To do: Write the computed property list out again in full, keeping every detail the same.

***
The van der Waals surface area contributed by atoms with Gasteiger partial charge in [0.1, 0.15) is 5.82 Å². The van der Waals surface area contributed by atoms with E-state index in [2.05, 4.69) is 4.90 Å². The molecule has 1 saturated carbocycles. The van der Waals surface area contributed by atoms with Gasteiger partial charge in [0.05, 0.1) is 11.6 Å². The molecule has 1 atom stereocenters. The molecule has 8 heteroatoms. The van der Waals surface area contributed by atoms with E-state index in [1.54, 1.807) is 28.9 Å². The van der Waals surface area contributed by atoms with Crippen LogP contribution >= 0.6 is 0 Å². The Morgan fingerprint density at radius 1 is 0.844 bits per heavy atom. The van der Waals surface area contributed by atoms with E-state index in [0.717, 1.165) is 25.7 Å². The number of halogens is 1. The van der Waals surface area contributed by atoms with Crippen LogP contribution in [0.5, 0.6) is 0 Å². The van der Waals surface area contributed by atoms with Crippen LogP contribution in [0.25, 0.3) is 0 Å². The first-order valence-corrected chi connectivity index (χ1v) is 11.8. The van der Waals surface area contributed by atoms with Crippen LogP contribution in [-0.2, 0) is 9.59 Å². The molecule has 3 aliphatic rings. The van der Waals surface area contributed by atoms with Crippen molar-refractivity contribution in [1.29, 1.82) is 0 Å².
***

The van der Waals surface area contributed by atoms with Gasteiger partial charge in [0.1, 0.15) is 5.82 Å². The van der Waals surface area contributed by atoms with E-state index in [2.05, 4.69) is 4.90 Å². The molecule has 1 saturated carbocycles. The van der Waals surface area contributed by atoms with Gasteiger partial charge in [0.05, 0.1) is 11.6 Å². The molecule has 1 atom stereocenters. The molecule has 8 heteroatoms. The van der Waals surface area contributed by atoms with E-state index in [1.54, 1.807) is 28.9 Å². The van der Waals surface area contributed by atoms with Crippen LogP contribution >= 0.6 is 0 Å². The Morgan fingerprint density at radius 1 is 0.844 bits per heavy atom. The van der Waals surface area contributed by atoms with E-state index in [0.717, 1.165) is 25.7 Å². The number of halogens is 1. The van der Waals surface area contributed by atoms with Crippen LogP contribution in [0.5, 0.6) is 0 Å². The van der Waals surface area contributed by atoms with Crippen LogP contribution in [0.25, 0.3) is 0 Å². The first-order valence-corrected chi connectivity index (χ1v) is 11.8. The van der Waals surface area contributed by atoms with Crippen LogP contribution in [-0.2, 0) is 9.59 Å². The molecule has 3 aliphatic rings. The van der Waals surface area contributed by atoms with Crippen molar-refractivity contribution in [1.29, 1.82) is 0 Å².